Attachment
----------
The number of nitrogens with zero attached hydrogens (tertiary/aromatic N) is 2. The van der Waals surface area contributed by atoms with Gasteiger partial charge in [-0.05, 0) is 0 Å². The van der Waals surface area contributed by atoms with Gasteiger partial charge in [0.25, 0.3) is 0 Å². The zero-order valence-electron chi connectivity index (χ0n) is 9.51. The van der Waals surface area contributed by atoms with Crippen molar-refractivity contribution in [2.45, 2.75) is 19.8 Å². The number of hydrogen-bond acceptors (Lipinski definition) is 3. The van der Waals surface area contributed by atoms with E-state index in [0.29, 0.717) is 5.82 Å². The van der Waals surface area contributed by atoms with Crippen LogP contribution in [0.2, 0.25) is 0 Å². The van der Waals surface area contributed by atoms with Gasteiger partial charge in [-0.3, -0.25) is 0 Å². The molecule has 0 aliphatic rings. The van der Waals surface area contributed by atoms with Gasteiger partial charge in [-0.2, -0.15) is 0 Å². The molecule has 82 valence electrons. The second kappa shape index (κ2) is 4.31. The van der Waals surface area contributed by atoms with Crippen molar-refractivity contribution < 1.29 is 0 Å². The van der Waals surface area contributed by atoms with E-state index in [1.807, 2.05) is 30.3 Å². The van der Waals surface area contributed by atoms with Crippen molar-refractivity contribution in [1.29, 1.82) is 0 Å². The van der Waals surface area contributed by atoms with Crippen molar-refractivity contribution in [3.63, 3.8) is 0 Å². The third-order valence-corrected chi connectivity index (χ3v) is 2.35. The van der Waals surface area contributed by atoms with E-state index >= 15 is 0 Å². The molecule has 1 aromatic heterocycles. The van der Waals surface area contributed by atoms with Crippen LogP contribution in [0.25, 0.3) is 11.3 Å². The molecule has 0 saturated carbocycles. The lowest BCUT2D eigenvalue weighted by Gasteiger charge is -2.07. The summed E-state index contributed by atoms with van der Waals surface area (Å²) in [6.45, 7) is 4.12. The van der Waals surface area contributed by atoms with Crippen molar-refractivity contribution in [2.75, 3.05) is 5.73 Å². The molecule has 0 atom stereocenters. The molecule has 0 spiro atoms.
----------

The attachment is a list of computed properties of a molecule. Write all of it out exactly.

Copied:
The number of nitrogens with zero attached hydrogens (tertiary/aromatic N) is 2. The van der Waals surface area contributed by atoms with Gasteiger partial charge in [-0.05, 0) is 0 Å². The van der Waals surface area contributed by atoms with Gasteiger partial charge in [0.25, 0.3) is 0 Å². The zero-order valence-electron chi connectivity index (χ0n) is 9.51. The van der Waals surface area contributed by atoms with Crippen molar-refractivity contribution in [2.45, 2.75) is 19.8 Å². The number of hydrogen-bond acceptors (Lipinski definition) is 3. The van der Waals surface area contributed by atoms with E-state index in [0.29, 0.717) is 5.82 Å². The van der Waals surface area contributed by atoms with Crippen LogP contribution in [0.2, 0.25) is 0 Å². The van der Waals surface area contributed by atoms with Gasteiger partial charge in [-0.3, -0.25) is 0 Å². The molecule has 0 aliphatic rings. The van der Waals surface area contributed by atoms with Gasteiger partial charge in [-0.2, -0.15) is 0 Å². The molecule has 82 valence electrons. The second kappa shape index (κ2) is 4.31. The van der Waals surface area contributed by atoms with Crippen molar-refractivity contribution < 1.29 is 0 Å². The van der Waals surface area contributed by atoms with E-state index in [1.807, 2.05) is 30.3 Å². The van der Waals surface area contributed by atoms with Crippen molar-refractivity contribution in [1.29, 1.82) is 0 Å². The van der Waals surface area contributed by atoms with Crippen molar-refractivity contribution in [3.63, 3.8) is 0 Å². The third-order valence-corrected chi connectivity index (χ3v) is 2.35. The van der Waals surface area contributed by atoms with E-state index >= 15 is 0 Å². The molecule has 1 aromatic heterocycles. The van der Waals surface area contributed by atoms with Crippen LogP contribution in [0.25, 0.3) is 11.3 Å². The molecule has 0 saturated carbocycles. The lowest BCUT2D eigenvalue weighted by Gasteiger charge is -2.07. The summed E-state index contributed by atoms with van der Waals surface area (Å²) in [6.45, 7) is 4.12. The van der Waals surface area contributed by atoms with Crippen molar-refractivity contribution in [2.75, 3.05) is 5.73 Å². The molecule has 0 atom stereocenters. The molecule has 0 spiro atoms.